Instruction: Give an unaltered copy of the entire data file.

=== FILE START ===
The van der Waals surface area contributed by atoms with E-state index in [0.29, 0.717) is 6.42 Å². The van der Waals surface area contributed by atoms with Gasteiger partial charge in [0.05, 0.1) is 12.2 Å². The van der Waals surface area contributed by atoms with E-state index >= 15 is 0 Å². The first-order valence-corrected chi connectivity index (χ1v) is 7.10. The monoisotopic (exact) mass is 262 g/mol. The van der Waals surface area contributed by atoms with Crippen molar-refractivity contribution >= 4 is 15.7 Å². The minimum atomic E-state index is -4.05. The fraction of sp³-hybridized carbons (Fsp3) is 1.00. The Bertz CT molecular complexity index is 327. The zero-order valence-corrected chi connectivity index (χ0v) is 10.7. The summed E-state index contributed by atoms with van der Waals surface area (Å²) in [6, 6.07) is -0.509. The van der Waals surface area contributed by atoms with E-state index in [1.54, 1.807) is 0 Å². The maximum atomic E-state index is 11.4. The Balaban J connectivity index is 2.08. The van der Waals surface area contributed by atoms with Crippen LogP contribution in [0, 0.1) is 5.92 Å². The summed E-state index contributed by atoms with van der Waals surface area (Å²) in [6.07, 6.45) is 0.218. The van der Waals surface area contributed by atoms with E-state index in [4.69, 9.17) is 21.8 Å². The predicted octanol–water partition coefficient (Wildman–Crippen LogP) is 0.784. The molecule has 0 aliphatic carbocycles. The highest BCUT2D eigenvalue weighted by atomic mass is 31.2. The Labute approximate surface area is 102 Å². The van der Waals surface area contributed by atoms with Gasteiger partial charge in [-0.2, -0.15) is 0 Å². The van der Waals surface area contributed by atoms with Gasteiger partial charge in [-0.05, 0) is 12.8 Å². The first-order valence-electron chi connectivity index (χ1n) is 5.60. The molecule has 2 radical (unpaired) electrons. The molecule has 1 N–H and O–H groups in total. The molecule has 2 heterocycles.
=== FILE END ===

The van der Waals surface area contributed by atoms with E-state index in [0.29, 0.717) is 6.42 Å². The van der Waals surface area contributed by atoms with Gasteiger partial charge in [0.05, 0.1) is 12.2 Å². The van der Waals surface area contributed by atoms with E-state index >= 15 is 0 Å². The first-order valence-corrected chi connectivity index (χ1v) is 7.10. The monoisotopic (exact) mass is 262 g/mol. The van der Waals surface area contributed by atoms with Crippen molar-refractivity contribution >= 4 is 15.7 Å². The minimum atomic E-state index is -4.05. The fraction of sp³-hybridized carbons (Fsp3) is 1.00. The Bertz CT molecular complexity index is 327. The zero-order valence-corrected chi connectivity index (χ0v) is 10.7. The summed E-state index contributed by atoms with van der Waals surface area (Å²) in [6, 6.07) is -0.509. The van der Waals surface area contributed by atoms with E-state index in [1.54, 1.807) is 0 Å². The maximum atomic E-state index is 11.4. The Balaban J connectivity index is 2.08. The van der Waals surface area contributed by atoms with Crippen LogP contribution in [0, 0.1) is 5.92 Å². The summed E-state index contributed by atoms with van der Waals surface area (Å²) in [6.07, 6.45) is 0.218. The van der Waals surface area contributed by atoms with E-state index in [4.69, 9.17) is 21.8 Å². The predicted octanol–water partition coefficient (Wildman–Crippen LogP) is 0.784. The molecule has 0 aliphatic carbocycles. The highest BCUT2D eigenvalue weighted by atomic mass is 31.2. The Labute approximate surface area is 102 Å². The van der Waals surface area contributed by atoms with Gasteiger partial charge in [-0.2, -0.15) is 0 Å². The van der Waals surface area contributed by atoms with Gasteiger partial charge in [-0.05, 0) is 12.8 Å². The first-order valence-electron chi connectivity index (χ1n) is 5.60. The molecule has 2 radical (unpaired) electrons. The molecule has 1 N–H and O–H groups in total. The molecule has 2 heterocycles.